On Feb. 24, 2013, Fort Carson's 2nd Brigade Combat Team slogged through the Piñon Canyon Maneuver Site after a sunny day quickly melted a blanket of snow ("Digging dirt," News, June 26, 2013).
Heavy vehicles so badly damaged 1,200 acres that Carson sought a $1.3 million special appropriation from the Pentagon to fix it. Drills were suspended until "smoothing" and replanting took place, says Dan Benford, director of plans, training, mobilization and security for the 4th Infantry Division. That work, which rehabilitated all but 35 acres, was finished in August 2013 and has served as a lesson to Army commanders in caring for PCMS, a 235,000-acre shortgrass prairie in southeast Colorado.
So when roughly 3,000 soldiers and 1,100 Army vehicles with the 4th Infantry Division's 1st Stryker Brigade Combat Team started conducting drills at the site this past weekend, they were under more robust protocols for monitoring, assessing and preventing damage to the natural and cultural resources there, says Benford.
Ten days before the exercise, Benford says, his environmental team assessed soil saturation levels and other conditions and found the ground "generally moist," but not muddy in most areas. That kind of information will be passed along daily to commanders so units can avoid sloppy spots.
"We're focusing on sharing as much scientific data with military commanders as possible," he says. "They will be given information on soil saturation, precipitation levels, any environmental impacts, like trash, small oil spills, identifying things that need to be fixed right away and things they need to get after so they can depart Piñon Canyon on time."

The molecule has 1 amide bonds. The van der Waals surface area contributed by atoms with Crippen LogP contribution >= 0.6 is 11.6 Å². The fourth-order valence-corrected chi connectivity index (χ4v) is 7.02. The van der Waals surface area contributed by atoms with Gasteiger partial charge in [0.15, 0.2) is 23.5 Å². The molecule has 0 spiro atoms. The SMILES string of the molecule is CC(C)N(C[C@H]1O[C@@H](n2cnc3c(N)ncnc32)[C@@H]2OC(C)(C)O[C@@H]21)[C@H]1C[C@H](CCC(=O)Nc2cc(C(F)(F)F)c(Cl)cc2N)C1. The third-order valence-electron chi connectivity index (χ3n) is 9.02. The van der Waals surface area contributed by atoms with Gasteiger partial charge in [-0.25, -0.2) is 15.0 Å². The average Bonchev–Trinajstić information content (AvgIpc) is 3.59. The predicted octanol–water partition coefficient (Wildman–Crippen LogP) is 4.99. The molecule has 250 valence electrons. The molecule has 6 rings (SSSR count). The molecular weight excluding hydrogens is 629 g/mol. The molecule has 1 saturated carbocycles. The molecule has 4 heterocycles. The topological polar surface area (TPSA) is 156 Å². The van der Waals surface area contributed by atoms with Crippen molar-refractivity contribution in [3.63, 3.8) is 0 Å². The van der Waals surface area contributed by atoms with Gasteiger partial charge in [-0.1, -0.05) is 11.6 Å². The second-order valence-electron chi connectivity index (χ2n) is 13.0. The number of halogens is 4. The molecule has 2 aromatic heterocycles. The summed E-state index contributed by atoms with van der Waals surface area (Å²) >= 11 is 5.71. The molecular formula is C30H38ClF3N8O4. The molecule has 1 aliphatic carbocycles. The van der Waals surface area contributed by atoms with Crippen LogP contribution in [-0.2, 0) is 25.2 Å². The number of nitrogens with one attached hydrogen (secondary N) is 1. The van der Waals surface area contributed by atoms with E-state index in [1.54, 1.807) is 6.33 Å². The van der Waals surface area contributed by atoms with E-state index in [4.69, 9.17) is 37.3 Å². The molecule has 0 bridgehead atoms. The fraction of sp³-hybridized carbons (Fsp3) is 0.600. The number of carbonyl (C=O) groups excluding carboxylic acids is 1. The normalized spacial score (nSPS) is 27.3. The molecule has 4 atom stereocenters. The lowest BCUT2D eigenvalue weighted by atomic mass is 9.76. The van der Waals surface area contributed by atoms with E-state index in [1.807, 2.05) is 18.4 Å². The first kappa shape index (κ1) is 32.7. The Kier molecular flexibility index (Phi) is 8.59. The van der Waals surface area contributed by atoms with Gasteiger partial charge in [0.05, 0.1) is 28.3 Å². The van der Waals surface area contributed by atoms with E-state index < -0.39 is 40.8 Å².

Also, the Army has stationed dozers and other recovery equipment at the site during the exercise to repair damage if and when it happens, or immediately after it ends in mid-June. "We won't release the unit until it's done," Benford says.
He also notes that his unit has surrounded the 35 acres that weren't rehabilitated in 2013 with off-limits signs. Also, Carson bought reseeding equipment to enable quicker rehab efforts, signed an agreement with state historical officials identifying historic sites to avoid, and met with tribal leaders to pinpoint cultural resources. A mandatory training video for all soldiers features remarks by Native American elders, he says.
While several smaller units — platoons and companies — are slated to train at PCMS this year, only one other brigade exercise is being contemplated, in November, and it's not finalized, he says.
But Not 1 More Acre!'s Jean Aguerre isn't placated. She's critical of the environmental study that assessed the impact of more intensified use of PCMS, including for demolition practice and drone use. The Record of Decision (ROD) signed May 1, which allows expanded use, fails to recognize scientific findings that suggest damaged shortgrass at PCMS can't simply be reseeded, she says. Rather, she cites experts who claim it takes a century to recover. Aguerre also notes that, by one calculation, parts of PCMS that are beat down by heavy vehicles will lose up to 86 tons of soil per acre to wind erosion.
The decision, though, did conclude that stepped-up use "will result in significant impacts to soils, water resources, and biological resources," and requires restricting or reducing training "when the soils are saturated (e.g., after a rain or snow event)."